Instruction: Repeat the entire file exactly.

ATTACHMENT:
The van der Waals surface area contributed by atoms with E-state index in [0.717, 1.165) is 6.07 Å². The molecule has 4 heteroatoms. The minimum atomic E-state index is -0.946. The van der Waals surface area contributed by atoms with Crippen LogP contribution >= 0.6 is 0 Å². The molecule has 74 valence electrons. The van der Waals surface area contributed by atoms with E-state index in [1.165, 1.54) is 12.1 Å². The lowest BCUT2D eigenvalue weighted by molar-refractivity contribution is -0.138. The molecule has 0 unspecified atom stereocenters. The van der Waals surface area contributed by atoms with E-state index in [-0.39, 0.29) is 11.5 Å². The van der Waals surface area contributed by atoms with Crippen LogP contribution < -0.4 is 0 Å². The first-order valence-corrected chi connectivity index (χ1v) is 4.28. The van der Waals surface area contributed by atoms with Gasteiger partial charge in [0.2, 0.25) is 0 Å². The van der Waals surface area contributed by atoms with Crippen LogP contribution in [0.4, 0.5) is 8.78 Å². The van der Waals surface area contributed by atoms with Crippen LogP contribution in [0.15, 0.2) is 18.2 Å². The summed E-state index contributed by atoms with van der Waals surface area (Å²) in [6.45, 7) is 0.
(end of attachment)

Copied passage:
The van der Waals surface area contributed by atoms with E-state index in [0.717, 1.165) is 6.07 Å². The molecule has 4 heteroatoms. The minimum atomic E-state index is -0.946. The van der Waals surface area contributed by atoms with Crippen LogP contribution >= 0.6 is 0 Å². The molecule has 74 valence electrons. The van der Waals surface area contributed by atoms with E-state index in [1.165, 1.54) is 12.1 Å². The lowest BCUT2D eigenvalue weighted by molar-refractivity contribution is -0.138. The molecule has 0 unspecified atom stereocenters. The van der Waals surface area contributed by atoms with E-state index in [-0.39, 0.29) is 11.5 Å². The van der Waals surface area contributed by atoms with Crippen LogP contribution < -0.4 is 0 Å². The first-order valence-corrected chi connectivity index (χ1v) is 4.28. The van der Waals surface area contributed by atoms with Gasteiger partial charge in [0.2, 0.25) is 0 Å². The van der Waals surface area contributed by atoms with Crippen LogP contribution in [0.4, 0.5) is 8.78 Å². The van der Waals surface area contributed by atoms with Crippen LogP contribution in [0.15, 0.2) is 18.2 Å². The summed E-state index contributed by atoms with van der Waals surface area (Å²) in [6.45, 7) is 0.